Category Archives: mastering

“How loud should my mix be when submitting to mastering? -6?”

Back to work after a holiday…20 songs in the queue and more coming! To be honest, I was already spending the weekend mixing and mastering some hip hop from Washington, DC.

To kick off the year, I wanted to drop a piece of some good basic info on “How loud should my mix be peaking before submitting it to mastering?” as that gets asked a lot, and there’s a lot of misinformation around.

ANSWER: Continue reading “How loud should my mix be when submitting to mastering? -6?”

Are analog and digital equal in terms of sound quality?

Andrew Scheps’s former gear by Punkerpad West

Can you make your music sound perfect with a laptop? Yes, absolutely.
Is outboard and/or analog gear necessary to make your music sound good? Absolutely not at all. We can put that myth to a grave.
Is one better than the other? No.

Andrew Scheps works 100% in the box these days, only using his laptop to mix the music. That fact speaks volumes.

And if you don’t know the league he’s in…look him up. The pic that’s posted is his insane load of the most coveted gear, including several highly regarded Neve consoles.

My point is not that Continue reading Are analog and digital equal in terms of sound quality?

Current engineering rates

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PRICING (VAT is added in EU)
• mastering 1–4 songs: €44 per song (turnaround time 1–3 days)
• mastering 5 songs or more: €40 per song
• quick delivery: €55 per song (turnaround time 24 hours)
[batch discounts always for albums / 4+ songs – case-specific]
• mixing+mastering a song from stems: €45 per hour (max €100)
• mastering for vinyl: €5 additional charge per song
• revisions: no charge
• mixdown/production advice: hourly consultation rate of €45. This is to help you improve your mix. Total price is based on time spent listening and documenting improvements.
• various audio work (cleaning up recordings, denoising, declicking, repairing audio, etc.): €45 per hour

CONTACT via email

How to become a mastering engineer?

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Every now and then I am asked, “How could I become a mastering/mixing engineer?”, “What school could I attend to land a mastering position?” and I hear “That might be a nice job to have”.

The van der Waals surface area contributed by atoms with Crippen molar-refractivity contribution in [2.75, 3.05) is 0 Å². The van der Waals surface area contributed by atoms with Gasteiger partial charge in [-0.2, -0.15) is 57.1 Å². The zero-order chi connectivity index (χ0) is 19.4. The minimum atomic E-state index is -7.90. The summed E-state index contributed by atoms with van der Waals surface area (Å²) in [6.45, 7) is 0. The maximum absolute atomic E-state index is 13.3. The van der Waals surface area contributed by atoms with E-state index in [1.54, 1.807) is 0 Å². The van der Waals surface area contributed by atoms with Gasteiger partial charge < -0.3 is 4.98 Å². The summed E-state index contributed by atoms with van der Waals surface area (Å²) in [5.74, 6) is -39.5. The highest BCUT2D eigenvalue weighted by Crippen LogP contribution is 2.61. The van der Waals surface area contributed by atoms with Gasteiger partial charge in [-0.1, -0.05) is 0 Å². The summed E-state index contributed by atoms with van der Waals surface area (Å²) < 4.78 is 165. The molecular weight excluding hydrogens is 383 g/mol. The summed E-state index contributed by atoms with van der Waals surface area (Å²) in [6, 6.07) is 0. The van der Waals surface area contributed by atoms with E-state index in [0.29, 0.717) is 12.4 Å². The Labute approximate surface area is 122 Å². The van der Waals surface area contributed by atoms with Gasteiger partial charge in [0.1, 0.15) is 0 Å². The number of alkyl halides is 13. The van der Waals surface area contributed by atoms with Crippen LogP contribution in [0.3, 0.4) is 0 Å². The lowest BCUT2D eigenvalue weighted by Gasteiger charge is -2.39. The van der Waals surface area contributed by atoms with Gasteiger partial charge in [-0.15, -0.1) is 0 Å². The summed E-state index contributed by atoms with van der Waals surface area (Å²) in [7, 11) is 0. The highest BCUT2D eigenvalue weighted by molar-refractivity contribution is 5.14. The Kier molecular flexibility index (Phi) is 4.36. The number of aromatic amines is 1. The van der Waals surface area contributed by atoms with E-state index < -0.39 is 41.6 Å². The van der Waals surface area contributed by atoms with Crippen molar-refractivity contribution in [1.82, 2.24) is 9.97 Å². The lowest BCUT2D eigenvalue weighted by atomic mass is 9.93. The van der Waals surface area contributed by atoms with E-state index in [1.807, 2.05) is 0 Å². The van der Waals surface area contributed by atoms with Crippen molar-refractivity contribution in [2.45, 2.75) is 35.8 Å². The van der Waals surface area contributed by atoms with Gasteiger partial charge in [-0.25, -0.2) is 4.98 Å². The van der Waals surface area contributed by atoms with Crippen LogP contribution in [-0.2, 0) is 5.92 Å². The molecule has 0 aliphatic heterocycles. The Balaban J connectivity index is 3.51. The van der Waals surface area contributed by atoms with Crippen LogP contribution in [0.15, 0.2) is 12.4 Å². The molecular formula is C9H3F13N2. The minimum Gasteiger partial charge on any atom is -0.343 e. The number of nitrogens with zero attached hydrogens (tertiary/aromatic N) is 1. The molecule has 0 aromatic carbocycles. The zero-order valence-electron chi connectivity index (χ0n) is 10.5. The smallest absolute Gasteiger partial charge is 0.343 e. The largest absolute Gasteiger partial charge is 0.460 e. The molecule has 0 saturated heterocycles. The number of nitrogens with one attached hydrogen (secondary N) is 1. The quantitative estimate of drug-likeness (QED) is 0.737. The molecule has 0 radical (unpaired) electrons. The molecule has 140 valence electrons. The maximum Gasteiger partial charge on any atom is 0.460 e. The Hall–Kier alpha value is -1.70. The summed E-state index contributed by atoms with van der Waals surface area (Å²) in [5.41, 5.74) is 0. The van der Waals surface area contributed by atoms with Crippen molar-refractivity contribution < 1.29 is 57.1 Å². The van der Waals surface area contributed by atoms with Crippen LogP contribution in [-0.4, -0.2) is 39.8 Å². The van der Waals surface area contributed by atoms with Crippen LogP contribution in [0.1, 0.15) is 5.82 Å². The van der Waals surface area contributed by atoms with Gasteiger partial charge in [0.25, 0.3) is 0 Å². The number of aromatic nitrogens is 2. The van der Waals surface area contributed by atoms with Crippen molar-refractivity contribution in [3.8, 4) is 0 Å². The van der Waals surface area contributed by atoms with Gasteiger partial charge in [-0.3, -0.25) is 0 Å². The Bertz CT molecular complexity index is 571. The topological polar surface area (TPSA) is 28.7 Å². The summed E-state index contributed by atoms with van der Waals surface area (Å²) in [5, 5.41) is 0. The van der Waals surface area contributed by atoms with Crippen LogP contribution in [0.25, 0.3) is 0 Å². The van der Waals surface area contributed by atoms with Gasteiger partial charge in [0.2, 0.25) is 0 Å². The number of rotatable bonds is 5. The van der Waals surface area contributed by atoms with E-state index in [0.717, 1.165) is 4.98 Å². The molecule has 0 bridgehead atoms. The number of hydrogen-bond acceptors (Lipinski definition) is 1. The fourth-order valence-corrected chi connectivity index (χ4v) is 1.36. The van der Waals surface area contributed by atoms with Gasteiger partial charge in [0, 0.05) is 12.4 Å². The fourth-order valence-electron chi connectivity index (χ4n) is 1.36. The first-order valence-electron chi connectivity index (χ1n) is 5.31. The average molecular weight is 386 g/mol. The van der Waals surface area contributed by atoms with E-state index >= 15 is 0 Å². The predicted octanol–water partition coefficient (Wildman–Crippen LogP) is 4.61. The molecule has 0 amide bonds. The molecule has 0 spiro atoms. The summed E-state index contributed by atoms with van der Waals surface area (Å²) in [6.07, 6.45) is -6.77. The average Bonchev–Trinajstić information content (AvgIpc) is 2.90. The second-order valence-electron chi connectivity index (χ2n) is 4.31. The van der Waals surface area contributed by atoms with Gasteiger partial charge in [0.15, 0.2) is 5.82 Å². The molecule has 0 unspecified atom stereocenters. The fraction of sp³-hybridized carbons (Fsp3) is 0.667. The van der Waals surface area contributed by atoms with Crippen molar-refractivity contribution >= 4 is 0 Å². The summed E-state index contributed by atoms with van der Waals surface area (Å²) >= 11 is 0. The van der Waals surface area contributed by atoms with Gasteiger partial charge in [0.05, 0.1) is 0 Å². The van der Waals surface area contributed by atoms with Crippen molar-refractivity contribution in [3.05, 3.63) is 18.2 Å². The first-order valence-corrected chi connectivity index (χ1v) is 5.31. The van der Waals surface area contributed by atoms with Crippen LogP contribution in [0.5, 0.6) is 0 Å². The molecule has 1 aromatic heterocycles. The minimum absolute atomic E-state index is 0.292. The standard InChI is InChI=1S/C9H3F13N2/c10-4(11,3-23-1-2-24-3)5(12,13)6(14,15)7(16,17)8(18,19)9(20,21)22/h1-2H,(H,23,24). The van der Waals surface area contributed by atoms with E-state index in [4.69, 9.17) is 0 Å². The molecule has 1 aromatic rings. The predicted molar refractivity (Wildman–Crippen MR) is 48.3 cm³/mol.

Here’s my two cents.

The very first thing you are going to need is huge truckloads of passion for the craft. It’s a very long road to the point where you can start working with others’ songs and charging for that.
Most people who end up doing that are peeps who have been messing with music production or engineering for a good while and they realize they’re decent at it and they also like it a lot (the amount of ppl who have said to me, “How the hell can you do that? I’d get sick of that in a heartbeat!”….)
Continue reading How to become a mastering engineer?

Mastering: computer versus human

Being a mastering engineer, I get asked about my opinions on cloud-based mastering such as Landr etc. quite often.

My opinion?

Mastering is a job that requires perception skills, i.e., has to be done by a human if you want it 100% right. Sure, we have technology to match an EQ curve and loudness figures, but there’s a lot more to it than that. It’s like having your text translated by a computer: it can be OK, but you won’t get that A+ result your work deserves. There can be so many problems that a computer simply cannot “hear”. In addition to that, a computer can’t be “highly familiar with a genre” the way a human can.

I recently had a phone convo with a person who started another cloud mastering service that does it for very a inexpensive price; he knows me and lives in the same country and he wanted to check he’s not stepping on my toes, and our thoughts were similar: we’re not sharing the same client base, because those who want that OK quick master and don’t want to pay a lot go for automated cloud mastering, but those who want the best result that stands up to commercial releases go for human-operated service. You can not discuss the mastering job with the cloud; you can’t say “can you still add a little bit of sheen, please?”, and the cloud cannot tell you “it’d really be best if you turned that one percussion down by 3 dB as it’s sticking out way too much in my opinion”.

Being able to discuss things with the engineer is more important than some might think, and the results of that and an ongoing relationship between a producer and an engineer can yield superb results, and that will never happen with a computer.
I’m not saying one shouldn’t go for a cloud mastering service in the least; I’m saying be aware what your money can buy and go for whatever suits your budget/expectations/needs the best.
Anyone interested in mastering done by yours truly can get in touch and peep my mastering service.

Support from Universal Audio

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Universal Audio plugins

I am proud to say Universal Audio are now supporting my mastering company. This means all engineering (mixing and mastering) done by yours truly will be using the whole range of all available UAD analog emulation plugins. This means even more analog sweetness in the chain. I have been a fan of UAD for a good while, so I am beyond stoked about this.
Massive thanks to msonic oy for initiating the co-operation.